Best diving & snorkeling spots in St Maarten/St Martin
By Kerry Biddle on 2nd October, 2020
Diving and snorkeling in St Maarten / St Martin is an amazing experience. The stunning fish, shipwrecks, and coral reefs are a big draw for most water lovers and adventure enthusiasts. Snorkeling can be done around the rocks right off most beaches, however, there are a few must-visit dive and snorkeling sites.
Pinel Island Snorkeling Trail
For one of St Martin’s best underwater excursions, head to Pinel Island to experience the snorkeling trail. Snorkelers will be taken through a diverse ecosystem of coral reefs with a myriad of colorful fish as they follow the shallow underwater path clearly marked with serveral panels explaining what one will likely see on that section of the trail. Bio-marine guides are present to educate snorklers and ensure safety at all times, as well as offering special guided tours.
A small island located 2 miles east of St Martin, Île Tintamarre is a divers paradise. The Atlantic Ocean and Caribbean Sea collide on the far side of the island, producing a unquie marine enviroment, and amazing diving. Here more hard corals, like the endangered elk horn coral and stag horn coral are present, and a plethora of gorginia sea fans that some of the dive sites look like patchwork quilts.
St Maarten Dive Sites
The Dutch side of the island is known for its exciting wrecks, some of which were intentionally cleaned and sunk, while some ended up on the ocean floor the old-fashioned way. St Maarten’s reefs are not to be missed, with a great diversity of sea life, including huge barrel sponges.
Marine Life To See In St Maarten/St Martin
Diving or snorkeling around the St Maarten/St Martin will reveal a whole new world. Not only are you breathing underwater, but there are a myriad of wonderful things to see below the surface of our azure waters. See if you can spot any of these sea creatures on your next dive or snorkeling trip.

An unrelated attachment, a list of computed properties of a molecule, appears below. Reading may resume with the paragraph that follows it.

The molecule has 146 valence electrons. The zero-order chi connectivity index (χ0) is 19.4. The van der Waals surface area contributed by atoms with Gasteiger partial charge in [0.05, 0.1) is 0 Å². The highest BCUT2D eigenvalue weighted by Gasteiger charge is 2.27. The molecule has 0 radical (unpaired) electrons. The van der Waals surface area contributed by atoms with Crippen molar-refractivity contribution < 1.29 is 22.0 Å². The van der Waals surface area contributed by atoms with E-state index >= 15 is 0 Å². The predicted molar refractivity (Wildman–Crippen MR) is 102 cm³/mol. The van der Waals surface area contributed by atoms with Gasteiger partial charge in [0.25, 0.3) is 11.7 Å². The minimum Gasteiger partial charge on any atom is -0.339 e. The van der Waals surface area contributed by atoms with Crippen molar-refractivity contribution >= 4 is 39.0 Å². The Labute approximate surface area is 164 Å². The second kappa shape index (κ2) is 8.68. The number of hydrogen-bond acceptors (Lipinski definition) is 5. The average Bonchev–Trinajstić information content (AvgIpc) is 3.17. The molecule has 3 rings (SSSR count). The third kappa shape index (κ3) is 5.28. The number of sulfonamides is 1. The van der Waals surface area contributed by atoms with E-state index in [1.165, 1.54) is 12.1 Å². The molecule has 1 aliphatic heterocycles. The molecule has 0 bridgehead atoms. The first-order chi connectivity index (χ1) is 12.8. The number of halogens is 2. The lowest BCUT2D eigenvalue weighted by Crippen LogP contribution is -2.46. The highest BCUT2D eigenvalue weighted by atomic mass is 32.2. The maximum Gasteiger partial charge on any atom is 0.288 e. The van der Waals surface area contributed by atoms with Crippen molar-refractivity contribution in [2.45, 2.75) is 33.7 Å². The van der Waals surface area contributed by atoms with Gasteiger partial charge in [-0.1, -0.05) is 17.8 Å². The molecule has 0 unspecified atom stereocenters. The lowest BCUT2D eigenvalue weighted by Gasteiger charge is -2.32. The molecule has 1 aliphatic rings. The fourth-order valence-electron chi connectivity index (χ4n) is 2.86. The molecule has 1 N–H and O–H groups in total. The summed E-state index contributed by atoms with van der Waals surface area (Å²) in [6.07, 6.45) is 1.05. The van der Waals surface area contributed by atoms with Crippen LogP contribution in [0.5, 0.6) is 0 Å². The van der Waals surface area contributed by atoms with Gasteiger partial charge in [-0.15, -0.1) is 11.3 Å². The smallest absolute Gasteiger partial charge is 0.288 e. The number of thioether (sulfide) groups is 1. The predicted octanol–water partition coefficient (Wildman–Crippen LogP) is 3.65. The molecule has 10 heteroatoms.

A beautiful, but rather unwelcome visitor to the reefs, the lion fish is not indigenous and is a voracious feeder that will eat anything that can fit into its mouth. They are considered a threat to St Maarten’s / St Martin’s fish populations and should be reported if spotted.
All those beautiful white beaches are thanks to the parrotfish. Living corals are their food. They use their hard beaks to break off and crush chunks of coral into a finely grained powder, which they swallow, digesting the edible parts and the rest eventually ends up on the beach.
Take care. A stone fish is rather a grumpy fellow that should be given a wide berth, particularly the poisonous spines on its back. They tend to lie very still waiting for prey and are masters at camouflage. Often you will only notice them when they move to snap up a passing morsel.
Blue Striped Grunt
They commonly swim in schools and hang around coral. During the day they stay close to caves and walls and at night they will be out hunting for food on the drop-offs. They are called grunts because of the grunting sound they produce by rubbing their flat teeth plates together.
Being a largely shallow water fish, the striking blue chromis can be found at depths of between 10 and 15 feet (3 and 5 meters). They can be found in small groups or alone and tend to stay close to the reefs where they feed on plankton. The male tends to maintain a solitary territory where he will breed with several females and will then guard the eggs until they hatch.
Read more: The Best Things to do in St Maarten / St Martin